An artful look at South Florida as the sportfishing mecca was coming of age
Photos from the Edwin O. Swift Jr. collection
In the summer of 1965, Sports Illustrated touted the “new” Florida pictured here as a wonderland of sportfishing, boating and beaches. Looking at these black-and-white photos from that time, Old Florida looks wonderfully nostalgic.
It all started with the Keys Highway, which opened in 1938. The two-lane road, with its spectacular scenery and Seven Mile Bridge, basically created a 112-mile-long fishing pier that was unique. Where else could you find the combination of fish — 764 identifiable species — year-round near-perfect weather, and so many places to wet a line? There were bonefish, the “gray ghosts of the flats,” in the bayside back country; tarpon “danced on their tails” around the highway bridges; and the “glory fish” — marlin and sailfish — swam offshore.
An artful look at South Florida as the sportfishing mecca was coming of ageAnglers came from around the globe to a state with barely 3 million inhabitants; what they required were boats, bait and tackle, a place to stay, groceries, ice, a restaurant or two, and a friendly bar. Hundreds of mom-and-pop businesses answered the call, and Old Florida took shape.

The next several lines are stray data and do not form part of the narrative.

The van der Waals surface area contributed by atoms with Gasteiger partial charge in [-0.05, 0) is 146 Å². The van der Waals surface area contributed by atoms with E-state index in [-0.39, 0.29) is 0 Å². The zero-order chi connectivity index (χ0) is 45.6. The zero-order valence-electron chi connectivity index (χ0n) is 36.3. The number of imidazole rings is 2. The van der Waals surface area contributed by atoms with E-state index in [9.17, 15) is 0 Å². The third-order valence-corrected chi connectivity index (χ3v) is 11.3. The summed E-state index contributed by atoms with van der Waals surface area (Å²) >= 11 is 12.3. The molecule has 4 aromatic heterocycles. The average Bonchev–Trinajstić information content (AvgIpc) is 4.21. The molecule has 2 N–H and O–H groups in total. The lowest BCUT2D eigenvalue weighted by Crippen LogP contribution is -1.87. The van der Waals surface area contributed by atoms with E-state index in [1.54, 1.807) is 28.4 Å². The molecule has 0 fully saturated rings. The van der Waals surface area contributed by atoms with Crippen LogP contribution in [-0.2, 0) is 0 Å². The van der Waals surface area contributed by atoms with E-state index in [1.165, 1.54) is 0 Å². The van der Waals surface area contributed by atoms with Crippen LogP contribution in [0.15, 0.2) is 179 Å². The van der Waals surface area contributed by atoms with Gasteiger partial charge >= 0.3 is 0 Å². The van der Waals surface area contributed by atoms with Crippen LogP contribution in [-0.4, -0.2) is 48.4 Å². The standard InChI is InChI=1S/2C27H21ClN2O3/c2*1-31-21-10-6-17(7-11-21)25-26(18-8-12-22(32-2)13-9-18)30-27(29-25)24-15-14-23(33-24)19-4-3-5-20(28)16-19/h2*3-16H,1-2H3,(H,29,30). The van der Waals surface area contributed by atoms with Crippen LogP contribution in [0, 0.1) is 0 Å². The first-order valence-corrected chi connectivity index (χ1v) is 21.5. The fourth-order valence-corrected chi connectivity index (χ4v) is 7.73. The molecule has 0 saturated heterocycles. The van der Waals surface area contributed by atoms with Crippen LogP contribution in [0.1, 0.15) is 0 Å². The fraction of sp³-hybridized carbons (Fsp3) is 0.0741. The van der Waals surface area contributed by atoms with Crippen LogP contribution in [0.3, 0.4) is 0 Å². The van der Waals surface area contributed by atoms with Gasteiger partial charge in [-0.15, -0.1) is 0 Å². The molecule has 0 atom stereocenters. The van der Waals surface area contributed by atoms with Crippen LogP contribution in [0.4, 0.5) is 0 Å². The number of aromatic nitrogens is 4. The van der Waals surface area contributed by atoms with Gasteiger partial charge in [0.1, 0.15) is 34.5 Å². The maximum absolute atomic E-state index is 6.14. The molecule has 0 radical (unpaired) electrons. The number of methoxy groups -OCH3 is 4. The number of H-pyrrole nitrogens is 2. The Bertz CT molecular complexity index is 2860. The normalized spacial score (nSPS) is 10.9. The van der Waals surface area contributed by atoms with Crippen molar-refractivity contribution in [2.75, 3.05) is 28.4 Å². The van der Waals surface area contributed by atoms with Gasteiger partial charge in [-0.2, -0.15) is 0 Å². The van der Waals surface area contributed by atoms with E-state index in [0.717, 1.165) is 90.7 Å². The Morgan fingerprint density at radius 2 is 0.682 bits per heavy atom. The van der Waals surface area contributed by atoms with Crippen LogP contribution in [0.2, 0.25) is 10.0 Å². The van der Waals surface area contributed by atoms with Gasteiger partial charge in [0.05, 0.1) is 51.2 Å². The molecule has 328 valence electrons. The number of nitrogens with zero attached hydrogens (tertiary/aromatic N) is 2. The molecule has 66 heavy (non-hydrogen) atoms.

The Tarpon Lodge in Marathon offered an alternative to the old fishing camp with its little cabins. Counter-and-stool eateries like the Drop Ankr in Marathon opened up, serving early breakfast to expectant anglers, along with such local fare as conch chowder and Key lime pie.
Bait-and-tackle shops? They were everywhere. Johnny Brantner’s Ye Ole Feshin’ Hole in Marathon had it all, including gas, cold soda — and taxidermy. And while the shrimpers still fished out of Marathon, the sportfishing boats and private yachts congregated at new marinas, including Davis Docks in Marathon or at nearby Thompson’s. This was where Elmo Capo and some of the other Keys charter skippers kept their boats.
The photos here are from the Edwin O. Swift Jr. Collection belonging to the Monroe County (Fla.) Public Library (www.flickr.com, search: Edwin Swift Jr.). Swift, shown standing on the Sandra Gale with his wife, Helen, and son, Edwin III (previous page), was a war veteran who moved to Marathon in the 1950s and opened a camera shop. In the following years, he documented the people and daily life against the landscapes and seascapes of the Florida Keys.
April 2013 issue